Within the next 12 months or so he believes we will see key breakthroughs.

He was addressing us as health-care professionals and said as MS researchers there has never been a better time as there is a lot of exciting things and breakthroughs going on.

Someone else asked about stress. Prof Compston said he did not believe stress triggers MS or effects disease course/progression. But he did acknowledge that stress can flare up MS symptoms and make things difficult for MSers.


SATURDAY 22ND APRIL 2006

Professor Neil Scolding-University Of Bristol: Stem Cells, Myelin Repair & MS


Prof Scolding discussed that in early MS, it is only Oligodendrocytes (the cells that make myelin) that are damaged. It is later in MS, or if you have Progressive MS, that things become more complicated.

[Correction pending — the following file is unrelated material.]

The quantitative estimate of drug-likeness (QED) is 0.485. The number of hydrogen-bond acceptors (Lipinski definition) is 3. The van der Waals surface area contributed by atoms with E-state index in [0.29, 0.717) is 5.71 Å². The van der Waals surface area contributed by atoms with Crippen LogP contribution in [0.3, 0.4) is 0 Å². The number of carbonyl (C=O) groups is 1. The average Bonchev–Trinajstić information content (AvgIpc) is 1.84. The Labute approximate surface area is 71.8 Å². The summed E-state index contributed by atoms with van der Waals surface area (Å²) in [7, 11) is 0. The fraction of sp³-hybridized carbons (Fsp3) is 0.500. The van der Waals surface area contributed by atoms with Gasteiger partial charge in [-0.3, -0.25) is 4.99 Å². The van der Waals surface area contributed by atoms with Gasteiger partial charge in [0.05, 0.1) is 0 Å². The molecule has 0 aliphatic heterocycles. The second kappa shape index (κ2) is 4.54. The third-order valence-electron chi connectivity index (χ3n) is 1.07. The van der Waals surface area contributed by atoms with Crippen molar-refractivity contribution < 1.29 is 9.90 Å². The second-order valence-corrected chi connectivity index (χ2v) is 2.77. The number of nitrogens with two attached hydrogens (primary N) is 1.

He says there are the following reasons to be optimistic in early MS:

Reasons why, as we stand, EMBRYONIC Stem Cells can be negative:

*We can’t guarantee which cell type they will turn into

*There could still be axonal loss

*Inflammation

*Multifocal factors

*How can we measure affect?

Also, there is the big worry over whether the stem cells will continue to grow and turn into Teratomas/Tumours, how these stem cells will form, the biology of them, the possibility of infection, the ethics and the chance that as the stem cells are not from your own body, that your body will reject them

Professor Alastair Compston-Cambridge Addenbrookes Hospital:
Why Me? An Overview Of The Role OF Genetics


MS is not a hereditary disease, like Huntington’s. Nor is it the next stage up in terms of an inherited condition (forget the actual technical term), like Cystic Fibrosis. MS has a generic trait.